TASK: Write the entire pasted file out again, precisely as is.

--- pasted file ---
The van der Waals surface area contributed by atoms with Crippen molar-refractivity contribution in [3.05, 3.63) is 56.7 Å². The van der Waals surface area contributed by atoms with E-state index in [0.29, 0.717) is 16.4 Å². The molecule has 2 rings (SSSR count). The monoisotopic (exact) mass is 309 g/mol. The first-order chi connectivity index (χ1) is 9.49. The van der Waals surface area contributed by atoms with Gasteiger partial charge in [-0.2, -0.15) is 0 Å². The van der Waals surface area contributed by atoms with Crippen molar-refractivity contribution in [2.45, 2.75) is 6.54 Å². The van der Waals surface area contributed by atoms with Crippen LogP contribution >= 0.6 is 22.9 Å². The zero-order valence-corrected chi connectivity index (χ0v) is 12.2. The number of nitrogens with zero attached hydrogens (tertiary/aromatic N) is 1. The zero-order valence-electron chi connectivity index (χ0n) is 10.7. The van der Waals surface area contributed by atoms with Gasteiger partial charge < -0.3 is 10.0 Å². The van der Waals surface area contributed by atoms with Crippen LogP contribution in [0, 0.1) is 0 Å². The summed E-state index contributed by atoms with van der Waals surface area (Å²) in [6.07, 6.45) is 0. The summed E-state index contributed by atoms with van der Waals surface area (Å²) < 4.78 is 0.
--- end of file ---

The van der Waals surface area contributed by atoms with Crippen molar-refractivity contribution in [3.05, 3.63) is 56.7 Å². The van der Waals surface area contributed by atoms with E-state index in [0.29, 0.717) is 16.4 Å². The molecule has 2 rings (SSSR count). The monoisotopic (exact) mass is 309 g/mol. The first-order chi connectivity index (χ1) is 9.49. The van der Waals surface area contributed by atoms with Gasteiger partial charge in [-0.2, -0.15) is 0 Å². The van der Waals surface area contributed by atoms with Crippen molar-refractivity contribution in [2.45, 2.75) is 6.54 Å². The van der Waals surface area contributed by atoms with Crippen LogP contribution >= 0.6 is 22.9 Å². The zero-order valence-corrected chi connectivity index (χ0v) is 12.2. The number of nitrogens with zero attached hydrogens (tertiary/aromatic N) is 1. The zero-order valence-electron chi connectivity index (χ0n) is 10.7. The van der Waals surface area contributed by atoms with Gasteiger partial charge < -0.3 is 10.0 Å². The van der Waals surface area contributed by atoms with Crippen LogP contribution in [0, 0.1) is 0 Å². The summed E-state index contributed by atoms with van der Waals surface area (Å²) in [6.07, 6.45) is 0. The summed E-state index contributed by atoms with van der Waals surface area (Å²) < 4.78 is 0.